The cover story of this month’s Communications of the ACM is a mostly technical paper called Protecting 3D Graphics Content. In it, Stanford graduate student David Koller and professor Mark Levoy describe a method for copy-protecting 3D graphical models such as the ones generated in the Stanford Digital Michelangelo Project. Most copy-restriction schemes are snake oil — they rely on a mythological “trusted client” that prevents the user from accessing the raw bits being displayed on his own monitor by his own CPU. The Stanford team has gotten around this problem for 3D models by keeping the high-resolution model on their own server and only sending 2D images to the client. The client uses a much lower resolution 3D model for the interface to choose new camera angles. The method sounds sound, though the authors admit it might still be possible to reconstruct the 3D model using machine-vision techniques on their 2D images.
Scholarly researchers are often faced with difficult ethical trade-offs, especially when developing new technology. The authors state their own particular quandary in the second paragraph:
These statues represent the artistic patrimony of Italy’s cultural institutions, and our contract with the Italian authorities permits distribution of the 3D models only to established scholars for noncommercial use. Though everyone involved would like the models to be available for any constructive purpose, the digital 3D model of the David would quickly be pirated if it were distributed without protection: simulated marble replicas would be manufactured outside the provisions of the parties authorizing creation of the model.
(image courtesy of and © Mary Ann Sullivan)
In other words, as academics Koller and Levoy understand how the free sharing of history, art and scholarly data contributes to society as a whole, but they also recognize that without some assurance that this data is not shared freely, the authorities who control access to the original works won’t allow any sharing. The museum would also like to see the data shared with fellow researchers, but don’t want to see it used to make replicas without their approval and license fees. Unfortunately, I think Koller, Levoy and the museum all fall the wrong way on this question.
One of the things that jars me in reading this piece is the liberal sprinkling of the words “theft” and “piracy,” as in “For the digital representations of valuable 3D objects (such as cultural heritage artifacts), it is not sufficient to detect piracy after the fact; piracy must be prevented.” Here the authors are making a fundamentally false assumption. I cannot speak to Italian law, but under U.S. law (and thus for any viewer of the data in the U.S.) exact models of works that are in the public domain are not themselves copyrightable. To quote the 1999 decision by the US District Court SDNY in Bridgeman Art Library, LTD. v. Corel Corp.:
There is little doubt that many photographs, probably the overwhelming majority, reflect at least the modest amount of originality required for copyright protection. “Elements of originality . . . may include posing the subjects, lighting, angle, selection of film and camera, evoking the desired expression, and almost any other variant involved.” [n39] But “slavish copying,” although doubtless requiring technical skill and effort, does not qualify. [n40] As the Supreme Court indicated in Feist, “sweat of the brow” alone is not the “creative spark” which is the sine qua non of originality. [n41] It therefore is not entirely surprising that an attorney for the Museum of Modern Art, an entity with interests comparable to plaintiff’s and its clients, not long ago presented a paper acknowledging that a photograph of a two-dimensional public domain work of art “might not have enough originality to be eligible for its own copyright.” [n42]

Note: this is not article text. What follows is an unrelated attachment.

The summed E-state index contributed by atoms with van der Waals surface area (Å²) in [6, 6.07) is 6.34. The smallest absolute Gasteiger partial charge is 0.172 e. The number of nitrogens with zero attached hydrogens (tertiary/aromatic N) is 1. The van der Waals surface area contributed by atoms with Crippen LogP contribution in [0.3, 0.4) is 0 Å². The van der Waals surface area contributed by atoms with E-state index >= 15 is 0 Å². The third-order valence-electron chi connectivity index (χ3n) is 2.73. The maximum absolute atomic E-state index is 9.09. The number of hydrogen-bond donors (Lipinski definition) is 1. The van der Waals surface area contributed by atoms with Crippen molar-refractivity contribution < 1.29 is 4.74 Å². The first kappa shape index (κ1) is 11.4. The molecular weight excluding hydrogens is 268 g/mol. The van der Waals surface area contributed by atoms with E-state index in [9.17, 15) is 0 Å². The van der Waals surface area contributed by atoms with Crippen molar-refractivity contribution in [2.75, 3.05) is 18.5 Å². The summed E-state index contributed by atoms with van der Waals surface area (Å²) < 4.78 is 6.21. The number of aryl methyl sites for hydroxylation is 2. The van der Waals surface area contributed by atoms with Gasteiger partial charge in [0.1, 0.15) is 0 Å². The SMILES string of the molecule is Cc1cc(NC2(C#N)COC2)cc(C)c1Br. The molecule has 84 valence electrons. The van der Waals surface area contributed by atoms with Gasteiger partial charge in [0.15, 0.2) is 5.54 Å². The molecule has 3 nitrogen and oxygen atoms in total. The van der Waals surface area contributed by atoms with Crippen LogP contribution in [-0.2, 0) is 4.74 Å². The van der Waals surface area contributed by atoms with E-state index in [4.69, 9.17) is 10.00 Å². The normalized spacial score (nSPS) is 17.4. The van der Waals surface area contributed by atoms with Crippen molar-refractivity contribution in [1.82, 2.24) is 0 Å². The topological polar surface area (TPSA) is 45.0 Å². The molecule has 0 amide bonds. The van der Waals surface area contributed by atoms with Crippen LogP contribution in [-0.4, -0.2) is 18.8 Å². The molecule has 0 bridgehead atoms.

What Koller and Levoy are protecting are not the museum’s property — the 3D models of David belong to the public at large. What they are protecting is a business model, one that is based on preventing the legitimate and legal sharing of information. Their opponents in this battle are neither thieves nor pirates, they are merely potential competitors for the museum’s gift shop, or customers the museum fears losing.
It is understandable that museums want to protect an income stream they’ve come to rely on to accomplish their mission. It is also understandable that Koller and Levoy are willing to help museums maintain their gate-keeper status in exchange for at least limited access to the treasures they hold. After all, isn’t partial access to the World’s greatest artwork in digital form better than no access at all?
In this case I fear the short-term gain will be outweighed by long-term loss. Information technology and policy is in a state of incredibly rapid flux, with new systems constantly building on top of what came before like a giant coral reef. This project takes us another step down the path of information gate-keepers and toll-road bandits, a path that rewards the hoarding of information and the blockade of communication rather than the promotion of the useful arts and sciences. It also reinforces the message that we are all cultural sharecroppers, that education and the arts are reserved for those with the money to pay for them, and that the public domain is just a myth that thieves tell themselves to assuage a guilty conscience. This is the exact opposite of what our universities and museums represent, and it undermines the project participants’ legitimate desire to share these treasures with the world. We can do better, and we should.